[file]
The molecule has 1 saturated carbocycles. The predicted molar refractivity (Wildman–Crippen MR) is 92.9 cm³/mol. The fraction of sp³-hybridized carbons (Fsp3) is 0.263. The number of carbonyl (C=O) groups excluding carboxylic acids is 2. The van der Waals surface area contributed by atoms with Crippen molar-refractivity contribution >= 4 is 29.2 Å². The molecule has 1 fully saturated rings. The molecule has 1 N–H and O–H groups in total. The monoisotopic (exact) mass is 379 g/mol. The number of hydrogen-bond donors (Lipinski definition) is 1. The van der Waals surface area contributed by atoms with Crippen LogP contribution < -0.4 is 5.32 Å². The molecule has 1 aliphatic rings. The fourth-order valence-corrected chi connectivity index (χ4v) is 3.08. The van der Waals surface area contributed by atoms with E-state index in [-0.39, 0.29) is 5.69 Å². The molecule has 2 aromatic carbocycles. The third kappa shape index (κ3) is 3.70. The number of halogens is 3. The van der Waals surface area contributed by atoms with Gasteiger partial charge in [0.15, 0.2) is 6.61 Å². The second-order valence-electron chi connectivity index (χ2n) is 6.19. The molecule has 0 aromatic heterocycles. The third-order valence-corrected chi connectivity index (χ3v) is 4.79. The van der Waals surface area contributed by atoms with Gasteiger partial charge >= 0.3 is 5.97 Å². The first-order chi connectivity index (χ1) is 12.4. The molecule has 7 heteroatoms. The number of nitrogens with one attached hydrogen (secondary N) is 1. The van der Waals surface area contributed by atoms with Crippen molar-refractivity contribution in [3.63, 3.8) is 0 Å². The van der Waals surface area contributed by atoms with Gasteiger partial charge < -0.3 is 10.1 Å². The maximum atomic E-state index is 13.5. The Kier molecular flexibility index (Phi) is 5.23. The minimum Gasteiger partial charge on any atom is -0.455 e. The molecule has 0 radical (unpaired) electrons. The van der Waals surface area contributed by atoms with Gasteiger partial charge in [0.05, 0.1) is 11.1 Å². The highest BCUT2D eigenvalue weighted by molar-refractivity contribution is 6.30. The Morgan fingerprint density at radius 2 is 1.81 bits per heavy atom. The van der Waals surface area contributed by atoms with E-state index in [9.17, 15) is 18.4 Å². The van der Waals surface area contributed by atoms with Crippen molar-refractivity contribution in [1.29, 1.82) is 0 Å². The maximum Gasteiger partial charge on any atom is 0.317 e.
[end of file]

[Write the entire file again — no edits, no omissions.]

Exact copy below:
The molecule has 1 saturated carbocycles. The predicted molar refractivity (Wildman–Crippen MR) is 92.9 cm³/mol. The fraction of sp³-hybridized carbons (Fsp3) is 0.263. The number of carbonyl (C=O) groups excluding carboxylic acids is 2. The van der Waals surface area contributed by atoms with Crippen molar-refractivity contribution >= 4 is 29.2 Å². The molecule has 1 fully saturated rings. The molecule has 1 N–H and O–H groups in total. The monoisotopic (exact) mass is 379 g/mol. The number of hydrogen-bond donors (Lipinski definition) is 1. The van der Waals surface area contributed by atoms with Crippen LogP contribution < -0.4 is 5.32 Å². The molecule has 1 aliphatic rings. The fourth-order valence-corrected chi connectivity index (χ4v) is 3.08. The van der Waals surface area contributed by atoms with E-state index in [-0.39, 0.29) is 5.69 Å². The molecule has 2 aromatic carbocycles. The third kappa shape index (κ3) is 3.70. The number of halogens is 3. The van der Waals surface area contributed by atoms with Gasteiger partial charge in [0.15, 0.2) is 6.61 Å². The second-order valence-electron chi connectivity index (χ2n) is 6.19. The molecule has 0 aromatic heterocycles. The third-order valence-corrected chi connectivity index (χ3v) is 4.79. The van der Waals surface area contributed by atoms with Gasteiger partial charge >= 0.3 is 5.97 Å². The first-order chi connectivity index (χ1) is 12.4. The molecule has 7 heteroatoms. The number of nitrogens with one attached hydrogen (secondary N) is 1. The van der Waals surface area contributed by atoms with Crippen molar-refractivity contribution in [3.63, 3.8) is 0 Å². The van der Waals surface area contributed by atoms with Gasteiger partial charge < -0.3 is 10.1 Å². The maximum atomic E-state index is 13.5. The Kier molecular flexibility index (Phi) is 5.23. The minimum Gasteiger partial charge on any atom is -0.455 e. The molecule has 0 radical (unpaired) electrons. The van der Waals surface area contributed by atoms with Gasteiger partial charge in [0.05, 0.1) is 11.1 Å². The highest BCUT2D eigenvalue weighted by molar-refractivity contribution is 6.30. The Morgan fingerprint density at radius 2 is 1.81 bits per heavy atom. The van der Waals surface area contributed by atoms with E-state index in [9.17, 15) is 18.4 Å². The van der Waals surface area contributed by atoms with Crippen molar-refractivity contribution in [1.29, 1.82) is 0 Å². The maximum Gasteiger partial charge on any atom is 0.317 e.